While at GCC, Patricia participated in the Honors Ambassador program and in Phi Theta Kappa. She earned two scholarships, including the Bowyer Memorial Scholarship, the John C. Lincoln Scholarship and the All-USA Academic Scholarship, which will fund tuition at any Arizona university for the next two years.
“The programs, services, fellowship and promotion of scholarly academics that permeated the GCC environment far exceeded my expectations and made all the difference,” said Patricia.
After transferring to ASU, she will major in anthropology and biological sciences, emphasizing animal biology and physiology and preparing the way for advanced studies in neurobiology. She aims to complete a Ph.D. in neuroscience and a B.S. in anthropology, and eventually work in the field of neuroprosthetics and brain imaging.
Cathy Martin, Nursing
Associate of Applied Science, Nursing (GCC) and Bachelor of Science, Nursing (NAU)
Cathy started the nursing program in fall 2011, when the first Maricopa/Northern Arizona University concurrent-enrollment nursing program was being offered at GCC.
“I had heard that GCC had a good nursing program, but it has far exceeded my expectations,” said Cathy. She credited many people at GCC who have contributed to her success, from the caring advisor who introduced her to scholarships and applauded and encouraged her along the way, to instructors who demonstrated passion in their teaching, helped with the challenges of her rigorous nursing schedule and encouraged excellence.
She also appreciates her nursing peers, who she says helped keep her sane throughout an immensely challenging, yet rewarding, time of personal and professional growth.
After gaining experience as a nurse, Cathy plans to pursue a Master’s degree. She would love to return eventually to GCC as an instructor. She also looks forward to opportunities to give back, someday volunteering her nursing skills in disaster-relief situations and/or in poverty-stricken areas.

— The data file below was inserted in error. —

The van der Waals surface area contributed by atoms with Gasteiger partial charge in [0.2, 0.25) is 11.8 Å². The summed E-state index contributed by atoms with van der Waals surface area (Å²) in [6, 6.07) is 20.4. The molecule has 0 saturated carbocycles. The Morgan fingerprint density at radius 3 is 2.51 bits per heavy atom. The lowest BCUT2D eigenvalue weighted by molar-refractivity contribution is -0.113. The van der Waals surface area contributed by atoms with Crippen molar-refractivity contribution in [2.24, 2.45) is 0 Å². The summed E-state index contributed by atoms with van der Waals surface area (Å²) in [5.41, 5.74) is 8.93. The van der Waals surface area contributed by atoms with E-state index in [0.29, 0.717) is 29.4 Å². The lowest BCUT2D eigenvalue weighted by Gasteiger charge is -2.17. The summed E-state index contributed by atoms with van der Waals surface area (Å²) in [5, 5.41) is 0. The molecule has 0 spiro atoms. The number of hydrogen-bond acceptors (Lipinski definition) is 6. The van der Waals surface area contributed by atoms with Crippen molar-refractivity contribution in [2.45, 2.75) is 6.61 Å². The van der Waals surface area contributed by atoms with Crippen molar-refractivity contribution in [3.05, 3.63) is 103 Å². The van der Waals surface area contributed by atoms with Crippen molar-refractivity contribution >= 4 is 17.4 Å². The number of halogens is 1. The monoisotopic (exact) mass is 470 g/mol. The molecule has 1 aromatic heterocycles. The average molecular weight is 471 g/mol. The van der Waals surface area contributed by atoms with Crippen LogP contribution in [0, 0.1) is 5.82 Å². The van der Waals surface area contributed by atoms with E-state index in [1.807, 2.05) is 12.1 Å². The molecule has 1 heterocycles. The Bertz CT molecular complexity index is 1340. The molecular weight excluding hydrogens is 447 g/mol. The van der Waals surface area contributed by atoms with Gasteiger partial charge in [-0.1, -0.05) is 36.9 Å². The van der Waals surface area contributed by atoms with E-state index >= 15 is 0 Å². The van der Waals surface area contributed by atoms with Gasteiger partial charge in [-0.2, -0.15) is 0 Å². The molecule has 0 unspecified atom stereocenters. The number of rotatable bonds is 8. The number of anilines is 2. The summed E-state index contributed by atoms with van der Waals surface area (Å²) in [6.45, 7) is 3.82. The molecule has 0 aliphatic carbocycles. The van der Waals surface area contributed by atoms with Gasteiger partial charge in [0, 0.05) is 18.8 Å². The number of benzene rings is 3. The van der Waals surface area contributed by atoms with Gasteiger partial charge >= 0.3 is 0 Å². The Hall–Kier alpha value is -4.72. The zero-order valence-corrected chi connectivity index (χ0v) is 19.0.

Associate degree, certificate of communication competence in the workplace
Robert grew up in Glendale and attended Glendale High School. He’s following through on a promise to his parents and to himself: He would be the first in his family to graduate college.
He’s kept the bar high, and has accomplished more than he had ever expected, especially since he was initially concerned about a speech impediment.
When he first arrived at GCC, he was shy and tended to keep everything to himself.
Gradually, however, his confidence grew and he blossomed, developing his identity and leadership skills in Phi Theta Kappa and Associated Student Government. He received both the “40 Hispanic Leaders Under 40” scholarship and the All-USA Academic Scholarship, which provides two years of tuition at any Arizona university.
“At GCC, every student is welcome,” said Robert, who found both acceptance and a new sense of direction on the first leg of his college journey. “Success isn’t easy; it takes hard work and determination, and there may be struggles,” he said. “But anything is possible.”
He plans to attend Northern Arizona University and eventually become a college teacher, helping others as others have helped him.